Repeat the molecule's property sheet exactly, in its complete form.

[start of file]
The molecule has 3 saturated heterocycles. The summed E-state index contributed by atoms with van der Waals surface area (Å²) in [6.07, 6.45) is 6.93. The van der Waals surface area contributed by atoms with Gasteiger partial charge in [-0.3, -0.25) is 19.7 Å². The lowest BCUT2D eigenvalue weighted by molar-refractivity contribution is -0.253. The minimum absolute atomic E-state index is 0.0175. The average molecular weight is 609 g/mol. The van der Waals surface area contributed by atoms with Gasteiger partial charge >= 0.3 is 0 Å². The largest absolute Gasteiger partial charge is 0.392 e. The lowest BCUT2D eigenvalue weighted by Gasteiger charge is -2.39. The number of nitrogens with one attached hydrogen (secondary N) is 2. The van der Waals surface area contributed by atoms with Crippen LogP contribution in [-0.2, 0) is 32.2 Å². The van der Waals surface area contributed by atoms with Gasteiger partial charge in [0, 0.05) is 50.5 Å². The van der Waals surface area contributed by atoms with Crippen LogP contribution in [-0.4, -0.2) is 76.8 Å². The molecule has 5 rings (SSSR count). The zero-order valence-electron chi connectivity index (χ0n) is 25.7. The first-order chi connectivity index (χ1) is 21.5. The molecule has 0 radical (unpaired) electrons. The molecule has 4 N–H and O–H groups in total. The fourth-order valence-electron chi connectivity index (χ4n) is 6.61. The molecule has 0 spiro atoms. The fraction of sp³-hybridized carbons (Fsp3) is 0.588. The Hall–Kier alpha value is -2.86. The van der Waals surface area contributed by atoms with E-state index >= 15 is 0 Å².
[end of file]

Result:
The molecule has 3 saturated heterocycles. The summed E-state index contributed by atoms with van der Waals surface area (Å²) in [6.07, 6.45) is 6.93. The van der Waals surface area contributed by atoms with Gasteiger partial charge in [-0.3, -0.25) is 19.7 Å². The lowest BCUT2D eigenvalue weighted by molar-refractivity contribution is -0.253. The minimum absolute atomic E-state index is 0.0175. The average molecular weight is 609 g/mol. The van der Waals surface area contributed by atoms with Gasteiger partial charge >= 0.3 is 0 Å². The largest absolute Gasteiger partial charge is 0.392 e. The lowest BCUT2D eigenvalue weighted by Gasteiger charge is -2.39. The number of nitrogens with one attached hydrogen (secondary N) is 2. The van der Waals surface area contributed by atoms with Crippen LogP contribution in [-0.2, 0) is 32.2 Å². The van der Waals surface area contributed by atoms with Gasteiger partial charge in [0, 0.05) is 50.5 Å². The van der Waals surface area contributed by atoms with Crippen LogP contribution in [-0.4, -0.2) is 76.8 Å². The molecule has 5 rings (SSSR count). The zero-order valence-electron chi connectivity index (χ0n) is 25.7. The first-order chi connectivity index (χ1) is 21.5. The molecule has 0 radical (unpaired) electrons. The molecule has 4 N–H and O–H groups in total. The fourth-order valence-electron chi connectivity index (χ4n) is 6.61. The molecule has 0 spiro atoms. The fraction of sp³-hybridized carbons (Fsp3) is 0.588. The Hall–Kier alpha value is -2.86. The van der Waals surface area contributed by atoms with E-state index >= 15 is 0 Å².